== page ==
There are one-day internationals that live long in the memory and sadly this won’t be one of them, England claiming a five-wicket victory over Sri Lanka and at one point threatening to do so before their footballing counterparts had kicked off.
As it was, the big match at Wembley was 29 minutes old when Sam Curran smeared the winning runs with 91 balls to spare and 7,500 spectators drifted off to find a TV screen; theirs was clearly an enjoyable day out, the north-east sunny and the beer plentiful, but the cricket had only fleetingly been competitive.
This was in part down to the clinical excellence of Chis Woakes, his figures of four for 18 helping bowl out the tourists for just 185 in 42.3 overs, while Jonny Bairstow also burst out of the traps in the chase with a 21-ball 43 that once again underlined the force he has become as a white-ball opener.
But though Sri Lanka briefly threatened to induce some panic, Dushmantha Chameera’s two wickets reducing England to 80 for four in the 12th over, Joe Root delivered a typically frictionless 79 not out from 87 balls with just four fours to seal the 1-0 series lead. Had Kusal Perera not dropped Moeen Ali first ball, en route to 28 in a stand of 91 with Root, things might have been different.
“Joe’s innings was a very calming influence as usual,” said Woakes, who had earlier presented Root with his 150th ODI cap. “It was a great knock to see us home. He certainly reminded people today he’s a class act. We’ve got an aggressive line-up but he’s the glue through the middle.”
Already heavily bruised by their 3-0 defeat in the Twenty20 series, Sri Lanka had then stuck Kusal Mendis, Niroshan Dickwella and Danushka Gunathilaka on the first flight home – economy class, it was stressed – after they had broken the team’s biosecurity rules on Sunday evening. It left the tourists with three debutants, an imbalanced line-up and looking ripe for the taking.
England appeared in no mood to muck about, Morgan electing to bowl at the toss and seeing Woakes and David Willey strike three times in the powerplay. Sri Lanka’s captain, Perera, blazed 32 from just 16 balls inside the first 10 overs and 73 from 81 overall but could only despair at the other end.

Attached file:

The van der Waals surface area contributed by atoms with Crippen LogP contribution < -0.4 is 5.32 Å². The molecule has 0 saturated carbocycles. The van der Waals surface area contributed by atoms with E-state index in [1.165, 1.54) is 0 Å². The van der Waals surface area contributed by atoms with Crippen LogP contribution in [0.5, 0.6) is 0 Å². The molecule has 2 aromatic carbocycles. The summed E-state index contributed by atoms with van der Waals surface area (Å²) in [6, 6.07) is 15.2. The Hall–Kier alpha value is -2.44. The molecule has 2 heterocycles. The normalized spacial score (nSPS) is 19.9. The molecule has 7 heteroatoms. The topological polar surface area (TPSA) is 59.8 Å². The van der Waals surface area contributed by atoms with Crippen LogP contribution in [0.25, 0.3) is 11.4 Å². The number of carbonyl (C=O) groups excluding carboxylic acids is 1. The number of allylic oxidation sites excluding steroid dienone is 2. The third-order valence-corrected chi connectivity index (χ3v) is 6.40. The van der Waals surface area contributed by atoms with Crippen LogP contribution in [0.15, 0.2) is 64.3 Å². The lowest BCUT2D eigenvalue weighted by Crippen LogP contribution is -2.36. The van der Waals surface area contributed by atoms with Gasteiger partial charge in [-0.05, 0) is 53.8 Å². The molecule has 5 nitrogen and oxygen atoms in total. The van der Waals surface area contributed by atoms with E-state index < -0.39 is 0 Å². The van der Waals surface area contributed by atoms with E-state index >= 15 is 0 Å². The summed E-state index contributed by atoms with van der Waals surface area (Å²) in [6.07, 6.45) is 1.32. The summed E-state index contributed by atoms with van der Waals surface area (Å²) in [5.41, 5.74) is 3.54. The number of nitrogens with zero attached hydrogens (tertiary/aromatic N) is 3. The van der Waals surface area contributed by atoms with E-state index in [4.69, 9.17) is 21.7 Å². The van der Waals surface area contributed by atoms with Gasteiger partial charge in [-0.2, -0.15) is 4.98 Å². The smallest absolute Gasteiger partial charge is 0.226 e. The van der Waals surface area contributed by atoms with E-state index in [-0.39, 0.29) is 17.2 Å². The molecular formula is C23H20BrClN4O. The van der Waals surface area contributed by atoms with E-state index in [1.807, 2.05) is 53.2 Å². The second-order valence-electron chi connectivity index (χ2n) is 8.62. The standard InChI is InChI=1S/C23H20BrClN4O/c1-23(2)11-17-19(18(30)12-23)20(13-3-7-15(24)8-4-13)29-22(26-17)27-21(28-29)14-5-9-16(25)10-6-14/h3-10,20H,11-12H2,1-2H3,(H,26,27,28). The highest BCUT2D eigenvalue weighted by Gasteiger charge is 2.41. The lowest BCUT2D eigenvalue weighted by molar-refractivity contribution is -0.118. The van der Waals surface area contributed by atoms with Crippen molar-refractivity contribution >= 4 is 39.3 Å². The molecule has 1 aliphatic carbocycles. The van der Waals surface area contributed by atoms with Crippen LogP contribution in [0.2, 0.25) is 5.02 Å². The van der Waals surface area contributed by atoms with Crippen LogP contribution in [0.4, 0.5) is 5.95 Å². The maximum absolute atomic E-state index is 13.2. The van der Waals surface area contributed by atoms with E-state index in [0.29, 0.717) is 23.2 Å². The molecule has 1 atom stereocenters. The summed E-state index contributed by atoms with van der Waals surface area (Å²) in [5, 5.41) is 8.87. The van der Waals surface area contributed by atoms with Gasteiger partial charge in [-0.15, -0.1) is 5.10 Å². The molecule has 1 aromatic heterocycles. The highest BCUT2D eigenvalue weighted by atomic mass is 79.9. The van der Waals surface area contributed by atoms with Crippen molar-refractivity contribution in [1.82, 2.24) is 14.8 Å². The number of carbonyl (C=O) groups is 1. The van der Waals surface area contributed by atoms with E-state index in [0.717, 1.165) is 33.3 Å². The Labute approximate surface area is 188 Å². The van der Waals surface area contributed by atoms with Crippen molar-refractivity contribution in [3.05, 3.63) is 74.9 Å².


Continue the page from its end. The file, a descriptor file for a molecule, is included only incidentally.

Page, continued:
Woakes, it must be said, was immaculate in a five-over burst that yielded just six runs, fooling Pathum Nissanka with a slower-ball bouncer and nicking off the over-promoted Dasun Shanaka. Willey took some tap but claimed the wicket of newcomer Charith Asalanka when Root clung on at slip.
From 46 for three in the ninth over Sri Lanka rallied through a 99-run stand from Perera and Wanindu Hasaranga, the latter dispatching some inventive blows off fellow leg-spinner Adil Rashid in a 65-ball 54 that threatened to turn the tide.
The return of Woakes prompted a collapse of seven wickets for 40 that was riddled with indecision, however, Hasaranga perishing to a fine catch in the deep from Liam Livingstone and Root bettering his earlier take at slip when the left-handed Dhananjaya Lakshan fenced at a cross-seam ball.
Perera had shaken off blows to the hand and biceps from Curran – an unlikely enforcer, it must be said – but when he holed out off Willey in the 33rd over, amid figures of three for 44 from the left-armer in his 50th match, the rest of the bathwater took little time to disappear down the plug hole.
The running by the tail was shambolic – head coach Mickey Arthur fumed on the balcony – and though England did not take every chance here, and a drop by Root denied Mark Wood a wicket on his home ground, it felt fitting that a lasered direct hit from Sam Billings should shut down the innings.
Bairstow flew out of the traps in response with six fours and one huge six but by the end of the sixth over both he and Livingstone (opening in the absence of Jason Roy) had departed. When Chameera wiped out Morgan and Billings in the space of six balls England were still 106 runs short of their target.
Once Moeen had shaken off his first-ball aberration he and Root set about chiselling away at the remainder. Moeen eventually handed the impressive Chameera a third wicket when bowled off the inside edge but, with 15 runs to go, the result had long since been a formality.